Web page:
FIG. 1 is a diagram of reflecting an exemplary tenter-frame process for producing biaxially-oriented polypropylene films.
FIG. 2 is a diagram of a tenter-frame process including equipment for co-extrusion and/or extrusion coating of exterior layers around a core layer.
The present invention involves the use of a mini-random ethylene copolymer in amounts of no more than about 1 percent in combination with propylene in the making of various films with enhanced inter-layer bond strengths. While applicable in most propylene films where the basic physical and optical characteristics of a propylene homopolymer layer are needed, but an enhanced bonding strength is desired, the present description focuses on use in biaxially-oriented polypropylene films. Those with skill in the art will recognize the transferability of the same enhanced bonding strength provided by the teachings of the invention regardless of whether a film is oriented in one, two, or no directions.
Biaxially-oriented films are characterized in terms of certain well-defined characteristics relating to their stereoregular structures and physical properties, including melt temperatures and shrinkage characteristics, as well as in relatively low coefficients of friction and relatively high tensile moduli and good barrier properties including relatively low permeation rates to oxygen and water. The biaxially-oriented films of the present invention are formed using a particularly configured polyolefin polymer as described in greater detail below and by using any suitable oriented film production technique, such as the conventionally-used tenter frame process.
The present invention addresses the use of a propylene-ethylene mini-random copolymer with an amount of ethylene no more than about 1 percent. The preferred method involves polymerization of the ethylene and propylene in the presence of an isospecific catalyst as known in the art. The resulting polymer incorporates the ethylene within the isotactic structure and pattern of the propylene. Alternative uses could incorporate the ethylene in an isotactic/syndiotactic polypropylene blend such as that disclosed in U.S. patent application Ser. No. 08/954,325, (entitled Improved Metal Bond Strength in Polypropylene Films, with the same inventive entity as the present application, filed contemporaneously with the present application, the entire disclosure of which is incorporated herein by reference), while maintaining many of the advantages of the proposed invention.
The polymerized mixture will often further include minor amounts (typically less than 1 weight percent, and more typically less than 0.5 weight percent) of additives designed to enhance other physical or optical properties. Such mixtures may have, for example, one or more anti-oxidants present in an amount totaling no more than about 0.25 weight percent (in the tested examples below no more than about 0.15 weight percent) and one or more acid neutralizers present in an amount totaling no more than about 0.25 weight percent (in the tested examples below no more than about 0.05 weight percent). Although not present in the tested examples, additives acting as "anti-block" agents may also be present, again in relatively low percentages such as no more than about 1 weight percent, more preferably no more than about 0.5 weight percent, and even no more than about 0.25 weight percent.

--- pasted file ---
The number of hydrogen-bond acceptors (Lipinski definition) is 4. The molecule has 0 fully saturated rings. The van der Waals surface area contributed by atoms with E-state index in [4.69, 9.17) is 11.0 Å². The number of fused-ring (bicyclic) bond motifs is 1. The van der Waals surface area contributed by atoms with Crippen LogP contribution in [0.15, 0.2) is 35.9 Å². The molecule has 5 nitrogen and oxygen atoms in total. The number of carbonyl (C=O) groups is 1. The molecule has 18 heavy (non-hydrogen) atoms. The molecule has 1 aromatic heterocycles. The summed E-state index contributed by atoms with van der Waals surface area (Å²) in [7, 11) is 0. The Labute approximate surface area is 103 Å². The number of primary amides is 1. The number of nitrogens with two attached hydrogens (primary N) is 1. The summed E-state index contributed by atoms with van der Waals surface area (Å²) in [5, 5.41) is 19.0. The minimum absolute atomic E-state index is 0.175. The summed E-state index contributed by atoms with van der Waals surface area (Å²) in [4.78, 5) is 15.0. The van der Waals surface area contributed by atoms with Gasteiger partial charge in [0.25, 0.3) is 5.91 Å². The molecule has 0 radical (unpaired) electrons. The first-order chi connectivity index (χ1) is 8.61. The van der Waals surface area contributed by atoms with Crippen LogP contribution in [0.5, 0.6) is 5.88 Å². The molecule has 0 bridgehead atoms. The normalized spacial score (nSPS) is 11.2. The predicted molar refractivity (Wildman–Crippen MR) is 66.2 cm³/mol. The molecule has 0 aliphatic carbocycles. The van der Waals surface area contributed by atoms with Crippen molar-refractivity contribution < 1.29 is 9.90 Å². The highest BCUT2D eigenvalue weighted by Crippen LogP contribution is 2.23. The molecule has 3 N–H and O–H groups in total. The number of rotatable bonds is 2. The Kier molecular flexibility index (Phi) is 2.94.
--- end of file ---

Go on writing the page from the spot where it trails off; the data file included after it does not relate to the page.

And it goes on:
In general, biaxially-oriented film production can be of any suitable technique, such as disclosed in Canadian Patent Application No. 2,178,104 to Peiffer et al. As described in the Peiffer et al application, the entire disclosure of which is incorporated herein by reference, the polymer or polymers used to make the film are melted and then passed through an extruder to a slot die mechanism after which it is passed over a first roller, characterized as a chill roller, which tends to solidify the film. The film is then oriented by stressing it in a longitudinal direction, characterized as the machine direction, and in a transverse direction to arrive at a film which can be characterized in terms of orientation ratios, sometimes also referred to as stretch ratios, in both longitudinal and transverse directions. The machine direction orientation is accomplished through the use of two sequentially disposed rollers, the second or fast roller operating at a speed in relation to the slower roller corresponding to the desired orientation ratio. This may alternatively be accomplished through a series of rollers with increasing speeds, sometime with additional intermediate rollers for temperature control and other functions. After the film has been stressed in the machine direction, it is again cooled and then pre-heated and passed into a lateral stressing section, for example, a tenter frame mechanism, where it is again stressed, this time in the transverse direction. Orientation in the transverse direction is often followed by an annealing section. Subsequently, the film is then cooled and may be subjected to further treatment, such as a surface treatment (for example corona treatment or flame treatment), as described, for example, in the aforementioned Canadian Patent Application 2,178,104 or in U.S. Pat. No. 4,692,380 to Reid, the entire disclosure of which is incorporated here by reference. The film may also be metallized as described in the aforementioned U.S. Pat. No. 4,692,380 to Reid. While corona and flame treatment typically occurs immediately following orientation and prior to the initial roll up, metallizing is typically performed at a separate time and location.